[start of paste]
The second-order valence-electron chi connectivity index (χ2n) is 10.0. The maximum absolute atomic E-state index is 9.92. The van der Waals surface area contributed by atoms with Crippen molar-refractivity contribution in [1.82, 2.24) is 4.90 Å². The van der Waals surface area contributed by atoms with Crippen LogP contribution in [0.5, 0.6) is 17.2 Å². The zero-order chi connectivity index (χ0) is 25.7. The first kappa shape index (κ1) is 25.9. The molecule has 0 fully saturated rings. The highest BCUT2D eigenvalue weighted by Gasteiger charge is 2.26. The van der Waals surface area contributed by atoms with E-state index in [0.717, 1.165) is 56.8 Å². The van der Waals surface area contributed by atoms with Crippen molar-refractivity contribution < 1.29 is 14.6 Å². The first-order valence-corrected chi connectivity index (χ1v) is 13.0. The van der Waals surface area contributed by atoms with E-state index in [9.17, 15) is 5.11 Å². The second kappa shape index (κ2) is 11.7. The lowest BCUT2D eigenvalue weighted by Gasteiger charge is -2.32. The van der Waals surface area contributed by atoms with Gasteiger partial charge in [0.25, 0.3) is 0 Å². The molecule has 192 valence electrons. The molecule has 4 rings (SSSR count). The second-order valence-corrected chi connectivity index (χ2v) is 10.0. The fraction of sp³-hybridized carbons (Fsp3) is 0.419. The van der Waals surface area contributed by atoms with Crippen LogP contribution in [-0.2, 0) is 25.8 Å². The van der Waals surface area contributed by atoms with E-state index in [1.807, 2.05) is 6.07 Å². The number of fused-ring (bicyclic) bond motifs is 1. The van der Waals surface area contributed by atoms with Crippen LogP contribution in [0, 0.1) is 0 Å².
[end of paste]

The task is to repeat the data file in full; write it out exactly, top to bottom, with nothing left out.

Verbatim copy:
The second-order valence-electron chi connectivity index (χ2n) is 10.0. The maximum absolute atomic E-state index is 9.92. The van der Waals surface area contributed by atoms with Crippen molar-refractivity contribution in [1.82, 2.24) is 4.90 Å². The van der Waals surface area contributed by atoms with Crippen LogP contribution in [0.5, 0.6) is 17.2 Å². The zero-order chi connectivity index (χ0) is 25.7. The first kappa shape index (κ1) is 25.9. The molecule has 0 fully saturated rings. The highest BCUT2D eigenvalue weighted by Gasteiger charge is 2.26. The van der Waals surface area contributed by atoms with E-state index in [0.717, 1.165) is 56.8 Å². The van der Waals surface area contributed by atoms with Crippen molar-refractivity contribution < 1.29 is 14.6 Å². The first-order valence-corrected chi connectivity index (χ1v) is 13.0. The van der Waals surface area contributed by atoms with E-state index in [9.17, 15) is 5.11 Å². The second kappa shape index (κ2) is 11.7. The lowest BCUT2D eigenvalue weighted by Gasteiger charge is -2.32. The van der Waals surface area contributed by atoms with Gasteiger partial charge in [0.25, 0.3) is 0 Å². The molecule has 192 valence electrons. The molecule has 4 rings (SSSR count). The second-order valence-corrected chi connectivity index (χ2v) is 10.0. The fraction of sp³-hybridized carbons (Fsp3) is 0.419. The van der Waals surface area contributed by atoms with Crippen LogP contribution in [-0.2, 0) is 25.8 Å². The van der Waals surface area contributed by atoms with E-state index in [1.807, 2.05) is 6.07 Å². The number of fused-ring (bicyclic) bond motifs is 1. The van der Waals surface area contributed by atoms with Crippen LogP contribution in [0, 0.1) is 0 Å².